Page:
It’s been an interesting couple of weeks. I have been trying to figure out what to write about and as I finally have it, it changed. My step-dad passed away this morning. It was not unexpected, he had been sick for a while. Last weekend when I was visiting him and mom, he told me he was ready to go, ready to move on, ready to die. He told me that he had done everything he could to prepare for this and make it as easy as possible on mom. I guess he was satisfied with his preparations, he left this life, on his terms I imagine. That’ how he lived, I’m guessing that’s how he died.
I have mixed emotions when it comes to death. I’m not insensitive to it, I just don’t get all wrapped up in it. In this case, he is in a much better place, so it doesn’t seem too bad to me at all. He lived a long, productive life and will be missed. I just don’t really have the emotions any more when it comes to people dying. I think this might be what my psychologist referred to in one of our recent sessions when he said I show signs of being dissociative. I do tend to detach myself from things. It doesn’t mean I don’t feel it, I think it just means that I don’t let it affect me. The hardest part will be helping my mom. But I’m in a good mindset now to help.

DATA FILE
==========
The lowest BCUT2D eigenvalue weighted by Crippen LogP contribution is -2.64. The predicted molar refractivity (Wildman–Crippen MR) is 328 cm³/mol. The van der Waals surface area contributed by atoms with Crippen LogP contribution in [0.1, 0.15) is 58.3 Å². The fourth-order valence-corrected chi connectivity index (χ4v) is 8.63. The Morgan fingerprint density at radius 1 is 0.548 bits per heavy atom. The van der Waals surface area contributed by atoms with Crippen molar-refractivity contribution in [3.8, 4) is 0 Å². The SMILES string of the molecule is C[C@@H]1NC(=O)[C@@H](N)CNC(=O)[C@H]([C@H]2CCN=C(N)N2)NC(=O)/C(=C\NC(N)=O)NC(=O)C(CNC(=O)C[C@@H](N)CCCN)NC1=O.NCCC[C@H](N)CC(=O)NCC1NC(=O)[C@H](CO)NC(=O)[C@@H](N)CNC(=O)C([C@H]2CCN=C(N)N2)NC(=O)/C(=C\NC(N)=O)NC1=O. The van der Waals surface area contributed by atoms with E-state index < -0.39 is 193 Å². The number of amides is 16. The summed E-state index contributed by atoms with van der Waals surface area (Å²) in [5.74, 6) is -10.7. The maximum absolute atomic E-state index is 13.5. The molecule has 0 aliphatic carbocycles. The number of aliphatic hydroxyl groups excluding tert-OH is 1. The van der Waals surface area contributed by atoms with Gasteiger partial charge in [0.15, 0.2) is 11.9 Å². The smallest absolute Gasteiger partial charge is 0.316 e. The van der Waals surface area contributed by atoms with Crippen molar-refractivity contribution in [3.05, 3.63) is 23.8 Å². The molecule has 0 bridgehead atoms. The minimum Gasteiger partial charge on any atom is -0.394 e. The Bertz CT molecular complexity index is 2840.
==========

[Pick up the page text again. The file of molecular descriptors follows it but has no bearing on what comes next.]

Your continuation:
Five weeks ago, or so, I would not have been able to help. I was a wreck in my own mind, not well. I was trying to salvage any sanity I had left at the time. It was five weeks ago that my step-dad began his final journey to the end of his life. He had been in and out of the hospital for years, but this was to be his swan song. Once or twice the last few years it appeared that he might be the end of life, but he was stubborn. He would only leave on his terms. And five weeks ago it was apparent that he was going to die sooner rather than later. And five weeks ago I would have been worthless to my mom. I know it sounds weird, and maybe wrong, but this is much better timing than five weeks ago. I can actually be of assistance. I feel like a dick for saying that, but I know some of you will understand.
See, the thing is, if I know I’m not in a good place to be able to help I shouldn’t be there. If I can’t function, how am I supposed to help anyone else? I know it looks bad to some, those few that don’t understand. But I have become well enough now to be able to say ‘No’ if needed, if I need it for me, for my own mental health. It’s not selfish, it’s reality. I can honestly say that now, today, and for the foreseeable I am much better and can be there for others as needed. It’s all a process, and I’m making it through it. It took a long time for me learn this: I have to put myself first sometimes to be able to be there for others. I make no apologies for that anymore.
A quick obituary. Billy was born in West Virginia in 1935. Died in Alabama today. He was a veteran of the U.S. Army, serving four years in the 1950’s. He was very active in coaching and scouting baseball for many years. He was captain of the deep sea fishing boat Lady Tina and a respected member of the Destin fishing community. The last decade or so Billy spent his time in the collectibles business, frequenting auctions and finding treasures. He is survived by my mom. He is also survived by many other family members too numerous for me to mention here. Rest in Peace, Billy.
To the rest of you, Good day, God bless.